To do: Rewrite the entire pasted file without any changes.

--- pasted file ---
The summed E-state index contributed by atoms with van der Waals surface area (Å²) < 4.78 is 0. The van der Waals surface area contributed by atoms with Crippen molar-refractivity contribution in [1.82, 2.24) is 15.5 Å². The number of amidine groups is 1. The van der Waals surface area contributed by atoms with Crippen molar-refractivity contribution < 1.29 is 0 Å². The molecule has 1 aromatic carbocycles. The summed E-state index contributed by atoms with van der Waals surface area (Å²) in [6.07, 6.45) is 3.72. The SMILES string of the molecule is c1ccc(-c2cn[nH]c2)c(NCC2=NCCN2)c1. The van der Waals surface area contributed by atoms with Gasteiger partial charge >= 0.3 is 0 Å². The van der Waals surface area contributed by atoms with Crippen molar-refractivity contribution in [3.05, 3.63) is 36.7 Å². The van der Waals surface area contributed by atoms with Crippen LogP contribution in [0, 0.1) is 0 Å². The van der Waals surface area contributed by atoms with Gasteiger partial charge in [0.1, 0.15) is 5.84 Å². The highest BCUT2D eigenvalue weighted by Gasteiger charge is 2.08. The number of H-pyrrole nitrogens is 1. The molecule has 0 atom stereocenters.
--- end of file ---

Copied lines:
The summed E-state index contributed by atoms with van der Waals surface area (Å²) < 4.78 is 0. The van der Waals surface area contributed by atoms with Crippen molar-refractivity contribution in [1.82, 2.24) is 15.5 Å². The number of amidine groups is 1. The van der Waals surface area contributed by atoms with Crippen molar-refractivity contribution < 1.29 is 0 Å². The molecule has 1 aromatic carbocycles. The summed E-state index contributed by atoms with van der Waals surface area (Å²) in [6.07, 6.45) is 3.72. The SMILES string of the molecule is c1ccc(-c2cn[nH]c2)c(NCC2=NCCN2)c1. The van der Waals surface area contributed by atoms with Gasteiger partial charge >= 0.3 is 0 Å². The van der Waals surface area contributed by atoms with Crippen molar-refractivity contribution in [3.05, 3.63) is 36.7 Å². The van der Waals surface area contributed by atoms with Crippen LogP contribution in [0, 0.1) is 0 Å². The van der Waals surface area contributed by atoms with Gasteiger partial charge in [0.1, 0.15) is 5.84 Å². The highest BCUT2D eigenvalue weighted by Gasteiger charge is 2.08. The number of H-pyrrole nitrogens is 1. The molecule has 0 atom stereocenters.